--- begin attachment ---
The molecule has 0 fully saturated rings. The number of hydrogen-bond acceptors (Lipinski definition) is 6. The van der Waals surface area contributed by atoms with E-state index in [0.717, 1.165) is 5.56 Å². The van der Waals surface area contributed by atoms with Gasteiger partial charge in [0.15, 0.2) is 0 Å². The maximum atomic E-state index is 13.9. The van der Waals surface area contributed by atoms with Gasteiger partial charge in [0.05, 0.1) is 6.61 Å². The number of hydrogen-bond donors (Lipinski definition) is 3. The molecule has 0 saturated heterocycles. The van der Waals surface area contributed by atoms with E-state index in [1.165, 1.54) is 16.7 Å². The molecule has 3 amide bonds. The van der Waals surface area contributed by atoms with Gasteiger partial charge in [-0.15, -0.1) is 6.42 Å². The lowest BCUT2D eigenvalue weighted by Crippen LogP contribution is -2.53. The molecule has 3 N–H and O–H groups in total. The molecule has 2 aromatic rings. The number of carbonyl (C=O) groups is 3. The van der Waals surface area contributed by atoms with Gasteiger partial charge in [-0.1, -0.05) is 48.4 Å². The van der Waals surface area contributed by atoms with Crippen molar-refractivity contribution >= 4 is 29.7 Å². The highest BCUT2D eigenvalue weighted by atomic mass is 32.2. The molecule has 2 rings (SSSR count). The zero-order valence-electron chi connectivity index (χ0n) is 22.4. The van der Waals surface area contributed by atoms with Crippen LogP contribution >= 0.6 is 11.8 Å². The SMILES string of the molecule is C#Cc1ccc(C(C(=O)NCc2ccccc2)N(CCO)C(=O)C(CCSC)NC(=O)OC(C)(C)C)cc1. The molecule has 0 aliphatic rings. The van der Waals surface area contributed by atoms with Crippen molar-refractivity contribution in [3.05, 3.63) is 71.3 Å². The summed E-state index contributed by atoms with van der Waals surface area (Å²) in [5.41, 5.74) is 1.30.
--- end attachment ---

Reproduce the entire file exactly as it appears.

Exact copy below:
The molecule has 0 fully saturated rings. The number of hydrogen-bond acceptors (Lipinski definition) is 6. The van der Waals surface area contributed by atoms with E-state index in [0.717, 1.165) is 5.56 Å². The van der Waals surface area contributed by atoms with Gasteiger partial charge in [0.15, 0.2) is 0 Å². The maximum atomic E-state index is 13.9. The van der Waals surface area contributed by atoms with Gasteiger partial charge in [0.05, 0.1) is 6.61 Å². The number of hydrogen-bond donors (Lipinski definition) is 3. The molecule has 0 saturated heterocycles. The van der Waals surface area contributed by atoms with E-state index in [1.165, 1.54) is 16.7 Å². The molecule has 3 amide bonds. The van der Waals surface area contributed by atoms with Gasteiger partial charge in [-0.15, -0.1) is 6.42 Å². The lowest BCUT2D eigenvalue weighted by Crippen LogP contribution is -2.53. The molecule has 3 N–H and O–H groups in total. The molecule has 2 aromatic rings. The number of carbonyl (C=O) groups is 3. The van der Waals surface area contributed by atoms with Gasteiger partial charge in [-0.1, -0.05) is 48.4 Å². The van der Waals surface area contributed by atoms with Crippen molar-refractivity contribution >= 4 is 29.7 Å². The highest BCUT2D eigenvalue weighted by atomic mass is 32.2. The molecule has 2 rings (SSSR count). The zero-order valence-electron chi connectivity index (χ0n) is 22.4. The van der Waals surface area contributed by atoms with Crippen LogP contribution >= 0.6 is 11.8 Å². The SMILES string of the molecule is C#Cc1ccc(C(C(=O)NCc2ccccc2)N(CCO)C(=O)C(CCSC)NC(=O)OC(C)(C)C)cc1. The molecule has 0 aliphatic rings. The van der Waals surface area contributed by atoms with Crippen molar-refractivity contribution in [3.05, 3.63) is 71.3 Å². The summed E-state index contributed by atoms with van der Waals surface area (Å²) in [5.41, 5.74) is 1.30.